Every person being is unique. Some people are inherently risky, while others would much rather play it safe, even if it means giving something up because of it. From an investing perspective, that means the best strategy will always be customized to you and your financial goals, while also following a few concepts that apply to successful investing in general. Here are 6 things to consider.
People invest for different financial goals, and each of those goals will have a unique time horizon. For example, a goal like retirement could be decades into the future, giving it a longer time horizon than something like saving for a car in the next year.
Investments with longer time horizons allow investors to absorb more risk since they have plenty of time to make up for any volatility that’s bound to occur. Therefore, long-term investing with time horizons well into the future allows people to take advantage of compounded growth, realizing exponential gains that result in far greater returns over that longer time horizon.
Risk tolerance gauges how well an investor is able to emotionally and psychologically absorb volatility in their portfolio. While it’s true that no investor wants to lose money, some are better than others in keeping the bigger picture in mind – that short-term losses will always accompany long-term gains.
Someone with a high-risk tolerance is able to maintain that focus in comparison to a person with very low risk tolerance that can’t bear to watch their money go backwards, even for a short amount of time. Ideally, you want to align your time horizons with the amount of risk you take. Once again, if retirement is well down the road, you can afford to absorb more risk because of ample recovery time. Obviously, time horizon and risk tolerance go hand-in-hand.
Diversification is essential for minimizing risk in your portfolio. By dividing your investments into different asset classes – stocks, bonds, and cash – as well as multiple positions in each class, you’re spreading your money out and protecting it from concentrated losses. The more positions you hold, the better your investments can absorb such losses.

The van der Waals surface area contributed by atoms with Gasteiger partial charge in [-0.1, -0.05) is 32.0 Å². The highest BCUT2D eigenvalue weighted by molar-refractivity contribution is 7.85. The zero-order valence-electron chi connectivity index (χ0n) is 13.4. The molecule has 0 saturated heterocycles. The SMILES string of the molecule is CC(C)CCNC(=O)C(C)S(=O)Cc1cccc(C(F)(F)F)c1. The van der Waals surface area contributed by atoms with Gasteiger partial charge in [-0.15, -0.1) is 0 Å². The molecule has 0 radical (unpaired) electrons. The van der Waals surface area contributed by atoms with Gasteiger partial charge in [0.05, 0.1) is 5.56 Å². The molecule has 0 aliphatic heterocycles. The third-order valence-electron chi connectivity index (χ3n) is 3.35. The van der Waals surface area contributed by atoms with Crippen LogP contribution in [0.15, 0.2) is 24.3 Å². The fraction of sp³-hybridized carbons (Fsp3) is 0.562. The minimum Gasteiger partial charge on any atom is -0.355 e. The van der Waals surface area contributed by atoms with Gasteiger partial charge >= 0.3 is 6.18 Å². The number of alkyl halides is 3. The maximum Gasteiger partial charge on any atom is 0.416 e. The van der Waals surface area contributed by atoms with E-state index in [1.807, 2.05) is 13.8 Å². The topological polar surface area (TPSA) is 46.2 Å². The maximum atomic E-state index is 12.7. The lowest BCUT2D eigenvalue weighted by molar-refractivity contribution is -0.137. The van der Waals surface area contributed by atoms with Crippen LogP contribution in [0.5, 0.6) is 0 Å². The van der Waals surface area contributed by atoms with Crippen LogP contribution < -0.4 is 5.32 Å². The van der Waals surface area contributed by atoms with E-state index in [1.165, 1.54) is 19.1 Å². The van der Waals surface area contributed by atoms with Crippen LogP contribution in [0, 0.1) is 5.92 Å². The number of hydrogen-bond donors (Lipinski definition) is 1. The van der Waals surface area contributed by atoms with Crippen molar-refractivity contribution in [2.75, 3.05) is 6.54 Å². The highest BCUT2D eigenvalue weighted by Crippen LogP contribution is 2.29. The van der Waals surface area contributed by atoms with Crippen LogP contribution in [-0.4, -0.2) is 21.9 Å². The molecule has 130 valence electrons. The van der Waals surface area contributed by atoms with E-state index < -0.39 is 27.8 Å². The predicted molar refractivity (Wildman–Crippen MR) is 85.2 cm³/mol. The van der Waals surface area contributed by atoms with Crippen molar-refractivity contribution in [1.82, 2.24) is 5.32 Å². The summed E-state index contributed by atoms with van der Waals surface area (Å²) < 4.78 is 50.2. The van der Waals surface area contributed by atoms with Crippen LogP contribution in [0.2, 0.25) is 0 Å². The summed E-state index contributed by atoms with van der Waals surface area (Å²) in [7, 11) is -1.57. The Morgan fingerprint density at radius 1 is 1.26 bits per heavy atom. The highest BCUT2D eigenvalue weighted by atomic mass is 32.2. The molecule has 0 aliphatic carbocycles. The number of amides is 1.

Time is one of an investor’s greatest assets. The sooner you start your investing, particularly for longer-term goals like retirement, the faster your investments can start realizing exponential growth. That is because of the power of compound interest, When people think of interest, they often think of debt. But interest can work in your favor when you’re earning it on money you’ve saved or invested.
Compound interest is the principle by which your interest earns interest. And then that interest earns you interest and it goes on and on. As your balance gets larger, your interest payments grow larger, and ultimately your money grows even faster.
Lastly, investing is logical. It relies on hard facts and solid economic data. It’s not a place to let emotions get the best of you and drive your decision-making process. As an example, stocks don’t fare well during a recession, and it’s easy to get emotional while watching multiple days of losses in a row. However, the logical side of you knows that at some point the markets will turn around, erase those losses, and get back into positive territory.
An emotional decision would be to sell during those losses which, in the extremely short term, might make you feel safer. But making that decision also means you will miss out on all of those gains once the market recovers.
On the opposite side of that scenario, greed can tempt you into buying into the market as it peaks. Should the market experience a pullback, buying at a high point means you will likely see a loss on that purchase. Ultimately, you want to stay logical with your investing and stick to your plan, especially through rough investment seas. Your financial well-being will thank you in the long run.